"It's not good advocacy for their cause, and it's not helpful in this deliberative process," he said.

Raising the city-only sales tax from 1.25 percent to 1.5 percent would put Champaign's share of the tax roughly on par with most comparable central Illinois cities.

But the city's total sales tax — which includes all the sales taxes charged by the state and school district — would be near the top of the list at 9 percent. Only Decatur (9 percent) and a special taxing district in Peoria (9.25 percent) would be as high or higher.

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danrice56 wrote on May 29, 2013 at 2:05 am

I'm done shopping or dining out in Champaign. They built a library they couldn't afford, then tried to go against what a library is supposed to stand for to pay for it, now they want us to pay more when we purchase to pay for their folly.

No thanks.

45solte wrote on May 29, 2013 at 8:05 am

 'there's nothing left to trim...'


Would be if you would do away with those little 6'x6' 'parks' that seemingly require 5 city workers at a time to 'trim' and tend to. Have a look the next time they're planting a flower bed and do a city employee number count. How about going for best bids vs. paying more to satisfy your minority quotas when it comes to city contracts? Bruno surely can't be serious about his bare-bones spin on 'what municipalities do.' Only municipalities with a cadillac budget should build a cadillac library. Go back and try again before pressing the easy button by raising taxes. Who says we need to be back up at pre-recession levels? The economy is still in a recession. Do you think back in the great depression it was decided: well, enough of this depression stuff, geez. Let's just spend spend spend. The people are broke and the situation will become more dire once Obamacare ('affordable' LOL care LOL act) starts taking effect.

constantly amazed wrote on May 29, 2013 at 8:05 am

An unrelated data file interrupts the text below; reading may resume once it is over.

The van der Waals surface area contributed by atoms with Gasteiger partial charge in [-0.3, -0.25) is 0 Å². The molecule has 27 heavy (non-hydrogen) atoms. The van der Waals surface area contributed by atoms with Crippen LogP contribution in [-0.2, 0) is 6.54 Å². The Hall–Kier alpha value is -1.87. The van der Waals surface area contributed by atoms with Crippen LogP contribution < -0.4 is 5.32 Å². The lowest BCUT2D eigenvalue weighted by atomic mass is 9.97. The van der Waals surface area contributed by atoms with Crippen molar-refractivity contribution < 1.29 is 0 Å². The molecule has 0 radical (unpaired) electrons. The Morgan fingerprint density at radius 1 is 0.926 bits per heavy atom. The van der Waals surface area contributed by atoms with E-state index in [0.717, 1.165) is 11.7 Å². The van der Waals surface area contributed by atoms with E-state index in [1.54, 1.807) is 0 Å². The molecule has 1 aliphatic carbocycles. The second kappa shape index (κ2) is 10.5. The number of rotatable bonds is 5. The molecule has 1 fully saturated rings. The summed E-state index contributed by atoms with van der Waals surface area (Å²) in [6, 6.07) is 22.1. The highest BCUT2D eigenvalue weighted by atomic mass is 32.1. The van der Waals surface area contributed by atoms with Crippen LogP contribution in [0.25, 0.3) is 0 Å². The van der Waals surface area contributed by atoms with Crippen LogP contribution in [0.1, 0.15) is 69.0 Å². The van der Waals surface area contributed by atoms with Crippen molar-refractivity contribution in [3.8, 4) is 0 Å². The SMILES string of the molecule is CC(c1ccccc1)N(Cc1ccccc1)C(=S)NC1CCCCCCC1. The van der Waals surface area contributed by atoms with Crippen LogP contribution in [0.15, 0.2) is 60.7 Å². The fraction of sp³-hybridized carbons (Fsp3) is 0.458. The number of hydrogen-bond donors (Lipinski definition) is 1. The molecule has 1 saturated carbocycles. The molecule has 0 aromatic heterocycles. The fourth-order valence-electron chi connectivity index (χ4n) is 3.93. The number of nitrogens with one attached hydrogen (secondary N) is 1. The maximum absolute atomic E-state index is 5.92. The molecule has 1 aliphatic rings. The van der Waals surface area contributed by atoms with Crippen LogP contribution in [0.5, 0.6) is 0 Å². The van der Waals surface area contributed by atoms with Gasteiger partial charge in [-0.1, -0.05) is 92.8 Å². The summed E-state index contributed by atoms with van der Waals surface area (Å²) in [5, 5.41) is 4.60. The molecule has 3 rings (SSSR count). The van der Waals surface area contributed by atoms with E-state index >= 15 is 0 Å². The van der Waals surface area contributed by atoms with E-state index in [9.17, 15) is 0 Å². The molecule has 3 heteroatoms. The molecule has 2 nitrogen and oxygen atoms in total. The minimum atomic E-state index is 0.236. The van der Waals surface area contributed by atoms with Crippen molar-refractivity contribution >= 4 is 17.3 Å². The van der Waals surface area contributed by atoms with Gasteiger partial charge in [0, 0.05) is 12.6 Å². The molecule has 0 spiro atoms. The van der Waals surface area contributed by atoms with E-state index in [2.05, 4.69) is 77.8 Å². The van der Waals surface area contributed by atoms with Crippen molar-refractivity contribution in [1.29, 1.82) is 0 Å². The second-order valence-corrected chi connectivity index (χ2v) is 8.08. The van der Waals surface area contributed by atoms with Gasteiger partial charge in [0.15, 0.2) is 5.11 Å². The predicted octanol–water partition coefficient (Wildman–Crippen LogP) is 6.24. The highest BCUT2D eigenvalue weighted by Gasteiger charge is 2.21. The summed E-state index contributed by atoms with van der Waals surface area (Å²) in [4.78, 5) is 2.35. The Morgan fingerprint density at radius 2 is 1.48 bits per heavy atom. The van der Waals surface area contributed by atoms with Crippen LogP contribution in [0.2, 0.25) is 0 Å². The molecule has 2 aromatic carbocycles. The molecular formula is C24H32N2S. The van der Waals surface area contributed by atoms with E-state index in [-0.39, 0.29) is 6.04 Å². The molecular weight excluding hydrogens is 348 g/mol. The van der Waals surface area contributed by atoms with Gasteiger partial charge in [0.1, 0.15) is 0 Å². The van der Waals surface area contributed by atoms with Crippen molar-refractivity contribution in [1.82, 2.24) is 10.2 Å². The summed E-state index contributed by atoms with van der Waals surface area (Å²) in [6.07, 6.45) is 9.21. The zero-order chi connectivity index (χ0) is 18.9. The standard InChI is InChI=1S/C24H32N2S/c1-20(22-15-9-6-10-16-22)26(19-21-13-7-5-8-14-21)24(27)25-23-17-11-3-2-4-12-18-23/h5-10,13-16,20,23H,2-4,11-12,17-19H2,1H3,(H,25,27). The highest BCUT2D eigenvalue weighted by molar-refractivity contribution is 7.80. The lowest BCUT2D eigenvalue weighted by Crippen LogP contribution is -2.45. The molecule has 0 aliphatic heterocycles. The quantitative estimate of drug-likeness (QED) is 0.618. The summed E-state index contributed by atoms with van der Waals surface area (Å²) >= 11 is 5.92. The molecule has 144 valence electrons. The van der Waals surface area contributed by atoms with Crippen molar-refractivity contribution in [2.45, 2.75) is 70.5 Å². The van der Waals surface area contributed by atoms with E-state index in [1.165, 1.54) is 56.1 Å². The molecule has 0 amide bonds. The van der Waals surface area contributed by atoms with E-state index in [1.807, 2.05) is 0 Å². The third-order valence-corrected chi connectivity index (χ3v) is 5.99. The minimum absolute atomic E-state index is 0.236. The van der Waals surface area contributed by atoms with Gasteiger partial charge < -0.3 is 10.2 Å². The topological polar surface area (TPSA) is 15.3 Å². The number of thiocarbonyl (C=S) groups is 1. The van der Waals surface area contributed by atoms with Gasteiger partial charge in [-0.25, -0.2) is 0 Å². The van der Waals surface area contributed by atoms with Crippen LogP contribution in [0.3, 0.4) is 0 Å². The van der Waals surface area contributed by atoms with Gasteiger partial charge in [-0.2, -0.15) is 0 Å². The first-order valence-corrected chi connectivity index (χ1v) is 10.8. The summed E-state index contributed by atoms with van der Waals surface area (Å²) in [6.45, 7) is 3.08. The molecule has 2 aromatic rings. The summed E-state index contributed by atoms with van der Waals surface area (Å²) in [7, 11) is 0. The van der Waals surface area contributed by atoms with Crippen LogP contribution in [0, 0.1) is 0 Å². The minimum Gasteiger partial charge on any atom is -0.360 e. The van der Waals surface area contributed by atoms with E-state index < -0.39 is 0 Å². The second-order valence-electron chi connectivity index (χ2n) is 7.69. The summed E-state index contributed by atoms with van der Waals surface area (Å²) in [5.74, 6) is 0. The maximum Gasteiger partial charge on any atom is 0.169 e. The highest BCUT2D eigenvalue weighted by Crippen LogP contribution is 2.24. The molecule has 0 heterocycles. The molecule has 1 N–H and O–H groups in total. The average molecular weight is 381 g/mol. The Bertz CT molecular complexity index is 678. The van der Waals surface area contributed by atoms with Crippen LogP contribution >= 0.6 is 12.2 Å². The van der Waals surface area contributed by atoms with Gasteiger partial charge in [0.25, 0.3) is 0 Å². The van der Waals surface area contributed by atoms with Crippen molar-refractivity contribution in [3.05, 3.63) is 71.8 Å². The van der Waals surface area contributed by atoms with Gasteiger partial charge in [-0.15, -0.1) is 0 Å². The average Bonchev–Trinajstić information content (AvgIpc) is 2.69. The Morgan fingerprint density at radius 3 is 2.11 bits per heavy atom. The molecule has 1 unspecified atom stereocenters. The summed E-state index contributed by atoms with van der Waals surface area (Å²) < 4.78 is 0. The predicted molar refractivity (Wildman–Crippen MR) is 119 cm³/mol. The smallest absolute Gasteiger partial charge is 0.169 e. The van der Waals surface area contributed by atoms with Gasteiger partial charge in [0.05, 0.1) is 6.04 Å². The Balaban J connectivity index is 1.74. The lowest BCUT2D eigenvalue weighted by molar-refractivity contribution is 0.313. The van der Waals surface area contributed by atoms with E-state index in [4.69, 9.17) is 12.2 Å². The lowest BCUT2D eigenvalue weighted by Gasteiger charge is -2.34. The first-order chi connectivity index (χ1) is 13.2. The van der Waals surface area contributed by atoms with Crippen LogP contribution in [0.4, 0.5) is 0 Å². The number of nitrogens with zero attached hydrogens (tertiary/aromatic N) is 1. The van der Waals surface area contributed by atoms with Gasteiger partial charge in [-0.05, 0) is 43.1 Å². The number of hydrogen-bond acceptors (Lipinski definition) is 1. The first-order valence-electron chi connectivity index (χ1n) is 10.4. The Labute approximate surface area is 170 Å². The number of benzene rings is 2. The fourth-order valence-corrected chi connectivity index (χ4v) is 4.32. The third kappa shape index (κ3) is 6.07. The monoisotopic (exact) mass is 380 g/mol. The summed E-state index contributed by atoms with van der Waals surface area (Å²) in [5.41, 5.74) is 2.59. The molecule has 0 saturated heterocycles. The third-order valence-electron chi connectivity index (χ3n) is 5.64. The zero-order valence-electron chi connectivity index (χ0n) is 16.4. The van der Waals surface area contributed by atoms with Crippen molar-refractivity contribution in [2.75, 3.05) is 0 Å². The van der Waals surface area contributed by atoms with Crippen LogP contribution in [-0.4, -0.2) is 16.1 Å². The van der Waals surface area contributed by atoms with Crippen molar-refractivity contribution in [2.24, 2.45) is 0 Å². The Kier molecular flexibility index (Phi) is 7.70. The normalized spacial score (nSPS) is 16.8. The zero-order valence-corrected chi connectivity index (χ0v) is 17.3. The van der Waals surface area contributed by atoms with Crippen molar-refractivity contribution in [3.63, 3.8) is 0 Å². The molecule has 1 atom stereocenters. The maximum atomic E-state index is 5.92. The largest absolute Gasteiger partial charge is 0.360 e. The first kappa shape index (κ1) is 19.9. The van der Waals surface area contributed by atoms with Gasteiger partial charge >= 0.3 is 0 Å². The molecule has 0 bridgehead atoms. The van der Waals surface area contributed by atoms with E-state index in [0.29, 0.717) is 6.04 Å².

Please don’t try to confuse the issue with things that have nothing to do with the city. The people working on those mini parks work for the Park District, a separate taxing body, and independent from the city. Yes, it is our tax money but it has as much to do with the city as the school district.

45solte wrote on May 29, 2013 at 9:05 am

Ok. So, I got one of them wrong. I will assume on your word then that the City of Champaign does not fund the Park District in any way. Still doesn't change the other things I mentioned nor the bigger picture of who this money is going to be extracted from.


http://ci.champaign.il.us/2012/08/16/city-hosts-minority-contractor-luncheon/


UC2B. Forgot about that one. No long-term planning for funding save for sticking it to the taxpayers eventually (well, some more, I guess, as gov't 'grant' money was used initially = tax payer money). I already pay $12/month for other people's cell phone service (while I stick with my 5 year old phone to save money). Next up will be a huge annual tax hit courtesy of Unit 4. The people are taxed out. Get it? The more people joining the welfare state, the better, I guess, when it comes to this Obamination.


 

alabaster jones 71 wrote on May 30, 2013 at 7:05 am
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You're right, this sales tax increase is Obama's fault!  I heard he showed up at the city council meeting and personally strong armed all of them into approving the tax increase.

Big J wrote on May 29, 2013 at 8:05 am

The thing that gets me is they say they are looking for ways to increase revenue to support the new hirings but they turn around and sell Lot J to one of the lowest bidders which is a money maker (from what I heard 250,000 a year) and increase sales tax for sales etc.....saying they will have extra $$$$, well not if they aren't counting on the money from the parking lot no longer coming in.

Nice Davis wrote on May 29, 2013 at 6:05 pm